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12 06, 2011 by Fuel Fix
A nationwide boom in natural gas production is set to fuel nearly 900,000 jobs and add roughly $1,000 to annual household budgets by 2015, according to a new industry study released today.
The boom in shale gas production nationwide – exemplified by modern-day drilling boom towns that have sprung up in Pennsylvania, North Texas and western states – is a bright spot in the U.S. economy, said the study’s lead author, John Larson, vice president of IHS Global Insight, an energy research firm based in suburban Denver.
“Shale is really proving to be a very big job creator. It really stands in sharp contrast to many sectors of the economy,” Larson said. “During a significant economic downturn – the most significant since World War II – that’s pretty remarkable.”
Although previous reports have focused on the economic boosts in specific regions where natural gas production has surged, the IHS analysis commissioned by America’s Natural Gas Alliance is the broadest look at nationwide effects. The alliance is an industry group that promotes increased use of natural gas.
Roughly one-third of the natural gas produced in the U.S. is extracted from dense shale rock, such as the Marcellus formation in the Northeast and the Barnett in North Texas. But government and independent energy analysts widely expect that volume to grow as shale production costs drop below those for conventional gas wells.
IHS predicts that shale gas will make up 60 percent of domestic production by 2035, with much of it extracted using horizontal drilling and hydraulic fracturing techniques that involve blasting water, sand and chemicals deep underground to break up rock and release the fossil fuels trapped inside it.
According to the IHS report, capital expenditures tied to shale gas production amounted to $33 billion in 2010 and will total $1.9??trillion over the next 25 years.
The firm also concluded that shale gas production supported 600,000 jobs in 2010, including oil field workers directly employed by the industry, as well as indirect pipe fitting, steel manufacturing and other jobs.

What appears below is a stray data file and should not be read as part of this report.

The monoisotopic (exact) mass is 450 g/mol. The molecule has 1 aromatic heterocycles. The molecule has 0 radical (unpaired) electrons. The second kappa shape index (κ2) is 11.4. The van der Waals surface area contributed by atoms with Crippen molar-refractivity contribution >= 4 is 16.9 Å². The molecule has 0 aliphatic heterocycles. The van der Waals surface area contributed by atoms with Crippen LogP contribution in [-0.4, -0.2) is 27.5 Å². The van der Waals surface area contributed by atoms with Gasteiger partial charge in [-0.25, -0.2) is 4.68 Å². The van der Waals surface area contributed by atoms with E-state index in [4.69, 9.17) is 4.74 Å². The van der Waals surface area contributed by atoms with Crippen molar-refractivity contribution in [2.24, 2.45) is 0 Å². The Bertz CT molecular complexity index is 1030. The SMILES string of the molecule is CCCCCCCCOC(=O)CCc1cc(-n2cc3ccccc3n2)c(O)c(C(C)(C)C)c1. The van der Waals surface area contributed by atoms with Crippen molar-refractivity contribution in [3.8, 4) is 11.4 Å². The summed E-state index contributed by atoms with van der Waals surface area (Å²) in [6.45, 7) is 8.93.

Multipliers at issue
Some lawmakers have been critical of multipliers used to predict the add-on jobs tied to workers directly employed by the industry. Larson defended IHS’ accounting techniques as conservative.
The assumptions underpinning the study, for instance, discount potential shale discoveries that haven’t been made. IHS also assumed that there would be no new production after 2010 in New York state, where policymakers are considering a broad natural gas drilling ban.
Natural gas backers such as America’s Natural Gas Alliance have widely touted a 100-year supply of the fuel in U.S. borders.
But environmental concerns about the techniques used to extract natural gas are one possible check on growth. Conservationists warn about the high water demands of hydraulic fracturing and have raised concerns about disposal and treatment of wastewater.
There also are risks that methane could escape from wells and contaminate groundwater supplies.
Fears about those problems are feeding the possible drilling ban in New York state and have spread to regions that have long histories with the industry. For instance, Southlake, Texas, just imposed tough drilling rules that Chesapeake Energy cited in deciding to abandon production in the town.
Among the study’s other findings:
Shale gas production contributed $76 billion to the U.S. gross domestic product in 2010, but IHS predicts that will jump to $118 billion by 2015 and $231 billion in 2035.
Tax revenue from shale gas production, which accounted for $18.6 billion to federal, state and local governments last year, is projected to hit $57 billion annually by 2035 – or $933 billion total over the next 25 years.
Benefits also include cheaper power bills for consumers. Savings from lower gas prices are projected to add an annual average of $926 per year in disposable income to U.S. households between 2012 and 2015.
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